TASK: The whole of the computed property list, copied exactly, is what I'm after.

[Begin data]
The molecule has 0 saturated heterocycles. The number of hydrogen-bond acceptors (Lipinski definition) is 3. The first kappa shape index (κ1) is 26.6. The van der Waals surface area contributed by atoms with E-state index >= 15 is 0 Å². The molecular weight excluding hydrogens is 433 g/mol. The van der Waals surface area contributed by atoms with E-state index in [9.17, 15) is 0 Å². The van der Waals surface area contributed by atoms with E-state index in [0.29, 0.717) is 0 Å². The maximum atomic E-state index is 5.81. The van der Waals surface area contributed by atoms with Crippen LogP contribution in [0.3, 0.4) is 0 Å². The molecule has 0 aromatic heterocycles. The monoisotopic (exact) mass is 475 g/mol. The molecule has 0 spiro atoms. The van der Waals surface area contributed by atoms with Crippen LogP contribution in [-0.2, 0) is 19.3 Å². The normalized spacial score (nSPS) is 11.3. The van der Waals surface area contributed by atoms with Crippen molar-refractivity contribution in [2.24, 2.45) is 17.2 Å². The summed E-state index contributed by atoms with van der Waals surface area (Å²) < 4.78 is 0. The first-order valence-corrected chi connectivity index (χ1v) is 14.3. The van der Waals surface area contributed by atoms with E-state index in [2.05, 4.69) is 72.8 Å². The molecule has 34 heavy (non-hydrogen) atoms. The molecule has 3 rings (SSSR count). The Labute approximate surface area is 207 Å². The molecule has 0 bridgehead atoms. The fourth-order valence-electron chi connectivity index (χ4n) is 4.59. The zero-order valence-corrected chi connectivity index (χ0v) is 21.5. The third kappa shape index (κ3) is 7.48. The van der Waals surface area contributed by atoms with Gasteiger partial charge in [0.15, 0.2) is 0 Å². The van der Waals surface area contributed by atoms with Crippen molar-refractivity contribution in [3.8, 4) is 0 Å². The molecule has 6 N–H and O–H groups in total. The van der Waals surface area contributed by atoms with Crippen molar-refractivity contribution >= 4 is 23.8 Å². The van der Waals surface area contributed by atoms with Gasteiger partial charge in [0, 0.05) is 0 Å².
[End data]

The molecule has 0 saturated heterocycles. The number of hydrogen-bond acceptors (Lipinski definition) is 3. The first kappa shape index (κ1) is 26.6. The van der Waals surface area contributed by atoms with E-state index >= 15 is 0 Å². The molecular weight excluding hydrogens is 433 g/mol. The van der Waals surface area contributed by atoms with E-state index in [9.17, 15) is 0 Å². The van der Waals surface area contributed by atoms with E-state index in [0.29, 0.717) is 0 Å². The maximum atomic E-state index is 5.81. The van der Waals surface area contributed by atoms with Crippen LogP contribution in [0.3, 0.4) is 0 Å². The molecule has 0 aromatic heterocycles. The monoisotopic (exact) mass is 475 g/mol. The molecule has 0 spiro atoms. The van der Waals surface area contributed by atoms with Crippen LogP contribution in [-0.2, 0) is 19.3 Å². The normalized spacial score (nSPS) is 11.3. The van der Waals surface area contributed by atoms with Crippen molar-refractivity contribution in [2.24, 2.45) is 17.2 Å². The summed E-state index contributed by atoms with van der Waals surface area (Å²) < 4.78 is 0. The first-order valence-corrected chi connectivity index (χ1v) is 14.3. The van der Waals surface area contributed by atoms with E-state index in [2.05, 4.69) is 72.8 Å². The molecule has 34 heavy (non-hydrogen) atoms. The molecule has 3 rings (SSSR count). The Labute approximate surface area is 207 Å². The molecule has 0 bridgehead atoms. The fourth-order valence-electron chi connectivity index (χ4n) is 4.59. The zero-order valence-corrected chi connectivity index (χ0v) is 21.5. The third kappa shape index (κ3) is 7.48. The van der Waals surface area contributed by atoms with Gasteiger partial charge in [0.15, 0.2) is 0 Å². The van der Waals surface area contributed by atoms with Crippen molar-refractivity contribution in [3.8, 4) is 0 Å². The molecule has 6 N–H and O–H groups in total. The van der Waals surface area contributed by atoms with Crippen molar-refractivity contribution >= 4 is 23.8 Å². The van der Waals surface area contributed by atoms with Gasteiger partial charge in [0, 0.05) is 0 Å².